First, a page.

Ishita Vashisht, 20 and from Chandigarh, wants to pursue MSc in Affective Disorders at King’s College, London. The tuition fee of the one-year course is £3,30,00 (over Rs 31.39 lakh). “London is an expensive city. I think I will have to live frugally,” she said. According to reports, many foreign universities have hiked their college fees for the 2022-23 academic session as well.
“A lot of universities spent huge amounts of money on e-infrastructure during Covid-19 and are recovering the money. The weakening of the Indian rupee will cost more money to students in getting foreign degrees,” said Ramanand Nand, former adviser to the ministry of education and co-founder of the Delhi-based Centre for Policy Research and Governance.
But as Rawal pointed out, the rupee’s fall has made every course dearer for Indians, whether there’s a change in fee or not.
Palden Lhamo, 26, is pursuing MA in English and American studies, at Stuttgart University Germany. The two-year course costs her 1500 € – over Rs 1.22 lakh – per semester.
“Earlier students who wished to study in Europe needed to deposit around Rs 7 lakh in their blocked accounts for use after coming to Europe. But due to continuous weakening of the Indian rupee against foreign currencies, I had to deposit Rs 10 lakh when I took admission in December 2021. I have had to reduce my other expenditures,” she said. Lhamo has a part-time job which fetches her around 450 € per month for food and groceries.
Study abroad loans
The increasing cost of everything has thrown all financial planning out of gear for those on loans.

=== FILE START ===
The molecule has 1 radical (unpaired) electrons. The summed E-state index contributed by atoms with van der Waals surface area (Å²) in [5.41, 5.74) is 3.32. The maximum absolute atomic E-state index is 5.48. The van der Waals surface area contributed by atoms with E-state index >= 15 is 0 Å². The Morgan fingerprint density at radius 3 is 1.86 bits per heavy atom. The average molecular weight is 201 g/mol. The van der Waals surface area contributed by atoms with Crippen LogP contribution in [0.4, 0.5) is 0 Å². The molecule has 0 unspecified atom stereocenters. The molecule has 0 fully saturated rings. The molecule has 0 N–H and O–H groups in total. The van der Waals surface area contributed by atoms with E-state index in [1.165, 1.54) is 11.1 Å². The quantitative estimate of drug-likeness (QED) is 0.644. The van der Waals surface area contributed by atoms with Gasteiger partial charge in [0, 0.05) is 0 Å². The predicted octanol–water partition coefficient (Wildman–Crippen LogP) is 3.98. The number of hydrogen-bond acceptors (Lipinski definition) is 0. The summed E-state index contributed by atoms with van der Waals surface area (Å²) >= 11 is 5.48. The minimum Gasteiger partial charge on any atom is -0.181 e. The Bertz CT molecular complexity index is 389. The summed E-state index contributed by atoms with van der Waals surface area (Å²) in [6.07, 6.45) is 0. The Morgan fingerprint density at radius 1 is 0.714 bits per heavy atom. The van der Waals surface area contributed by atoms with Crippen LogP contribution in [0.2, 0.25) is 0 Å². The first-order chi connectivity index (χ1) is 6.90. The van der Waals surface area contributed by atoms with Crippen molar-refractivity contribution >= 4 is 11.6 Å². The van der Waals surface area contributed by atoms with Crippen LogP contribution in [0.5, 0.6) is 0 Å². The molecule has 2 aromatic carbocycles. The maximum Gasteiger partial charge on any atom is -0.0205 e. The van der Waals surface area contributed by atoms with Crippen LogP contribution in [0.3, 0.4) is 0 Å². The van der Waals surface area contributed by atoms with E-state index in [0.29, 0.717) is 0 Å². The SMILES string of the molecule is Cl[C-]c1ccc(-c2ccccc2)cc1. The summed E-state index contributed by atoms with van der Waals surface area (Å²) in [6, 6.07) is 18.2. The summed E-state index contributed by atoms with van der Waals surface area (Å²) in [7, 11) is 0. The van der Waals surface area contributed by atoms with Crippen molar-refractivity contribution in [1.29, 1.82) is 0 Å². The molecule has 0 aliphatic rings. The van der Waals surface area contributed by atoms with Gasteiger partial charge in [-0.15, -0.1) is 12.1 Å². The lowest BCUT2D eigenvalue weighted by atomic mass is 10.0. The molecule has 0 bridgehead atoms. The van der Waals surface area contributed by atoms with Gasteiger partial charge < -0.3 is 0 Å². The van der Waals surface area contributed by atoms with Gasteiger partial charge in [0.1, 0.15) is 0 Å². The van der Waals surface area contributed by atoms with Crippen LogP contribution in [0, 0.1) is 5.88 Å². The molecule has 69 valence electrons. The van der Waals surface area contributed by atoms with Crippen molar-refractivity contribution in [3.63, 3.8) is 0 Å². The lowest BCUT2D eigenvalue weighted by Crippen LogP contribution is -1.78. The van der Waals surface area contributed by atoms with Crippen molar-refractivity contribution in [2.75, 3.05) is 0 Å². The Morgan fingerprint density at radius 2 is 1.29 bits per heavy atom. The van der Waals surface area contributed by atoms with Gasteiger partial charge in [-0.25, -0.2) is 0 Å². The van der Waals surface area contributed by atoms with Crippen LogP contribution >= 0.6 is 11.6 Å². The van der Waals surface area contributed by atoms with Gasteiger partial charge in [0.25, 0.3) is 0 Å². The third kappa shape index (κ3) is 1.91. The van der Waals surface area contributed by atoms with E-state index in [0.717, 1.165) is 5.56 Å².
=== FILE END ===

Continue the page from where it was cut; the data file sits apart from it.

Niharika Singh, 26 and hoping to study religion and sociology at Emory University, in Atlanta, Georgia, United States, may have to put her plans on hold for a year. Even after, she may have to take out a loan. “I am still unsure whether it will be enough to cover all my expenses in the US,” she said.
Rs 20 lakh loan which, he expects, will cover his tuition fee and living expenses while pursuing an MA in International Relations at University of London. “However, inflation and depreciation of the rupee can make living a difficult task,” he said. “I have to think a hundred times before spending a single penny,” he said.John Young from New Delhi – his name was changed on request – took a
Arindam, co-founder of Edufund which helps parents invest for their children’s education, finds financial planning missing among parents.
“Studying abroad has always been expensive. Parents need to start planning for their children’s foreign education seven-eight years before admission. I will advise students and parents not to take big educational loans as it can further affect studies,” he said.
Meanwhile, Nand said that the current situation has provided a “golden opportunity” to Indian universities to enhance their facilities, infrastructure and courses. “Indian students are reluctant to go to foreign universities due to fee hikes and other factors. If universities evolve and try their best to offer what students are asking, a lot of Indian students may not go abroad and choose Indian institutions instead,” he said.